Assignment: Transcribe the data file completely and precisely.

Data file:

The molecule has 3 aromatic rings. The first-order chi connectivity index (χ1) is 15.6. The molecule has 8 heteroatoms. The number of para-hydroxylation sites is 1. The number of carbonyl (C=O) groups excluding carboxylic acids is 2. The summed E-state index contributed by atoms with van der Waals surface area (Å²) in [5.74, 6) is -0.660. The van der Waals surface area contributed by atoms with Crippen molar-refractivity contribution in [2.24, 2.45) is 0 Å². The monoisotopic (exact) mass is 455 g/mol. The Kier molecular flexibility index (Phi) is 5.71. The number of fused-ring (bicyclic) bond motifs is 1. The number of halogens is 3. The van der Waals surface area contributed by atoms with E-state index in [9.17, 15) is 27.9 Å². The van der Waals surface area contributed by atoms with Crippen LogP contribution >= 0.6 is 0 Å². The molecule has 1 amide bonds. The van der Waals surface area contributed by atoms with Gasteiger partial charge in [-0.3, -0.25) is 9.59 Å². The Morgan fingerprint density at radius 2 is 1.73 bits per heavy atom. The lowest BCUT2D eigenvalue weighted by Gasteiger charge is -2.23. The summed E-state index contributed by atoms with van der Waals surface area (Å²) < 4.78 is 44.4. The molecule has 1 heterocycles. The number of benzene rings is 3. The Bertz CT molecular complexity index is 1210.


The molecule has 3 aromatic rings. The first-order chi connectivity index (χ1) is 15.6. The molecule has 8 heteroatoms. The number of para-hydroxylation sites is 1. The number of carbonyl (C=O) groups excluding carboxylic acids is 2. The summed E-state index contributed by atoms with van der Waals surface area (Å²) in [5.74, 6) is -0.660. The van der Waals surface area contributed by atoms with Crippen molar-refractivity contribution in [2.24, 2.45) is 0 Å². The monoisotopic (exact) mass is 455 g/mol. The Kier molecular flexibility index (Phi) is 5.71. The number of fused-ring (bicyclic) bond motifs is 1. The number of halogens is 3. The van der Waals surface area contributed by atoms with E-state index in [9.17, 15) is 27.9 Å². The van der Waals surface area contributed by atoms with Crippen LogP contribution >= 0.6 is 0 Å². The molecule has 1 amide bonds. The van der Waals surface area contributed by atoms with Gasteiger partial charge in [-0.3, -0.25) is 9.59 Å². The Morgan fingerprint density at radius 2 is 1.73 bits per heavy atom. The lowest BCUT2D eigenvalue weighted by Gasteiger charge is -2.23. The summed E-state index contributed by atoms with van der Waals surface area (Å²) < 4.78 is 44.4. The molecule has 1 heterocycles. The number of benzene rings is 3. The Bertz CT molecular complexity index is 1210.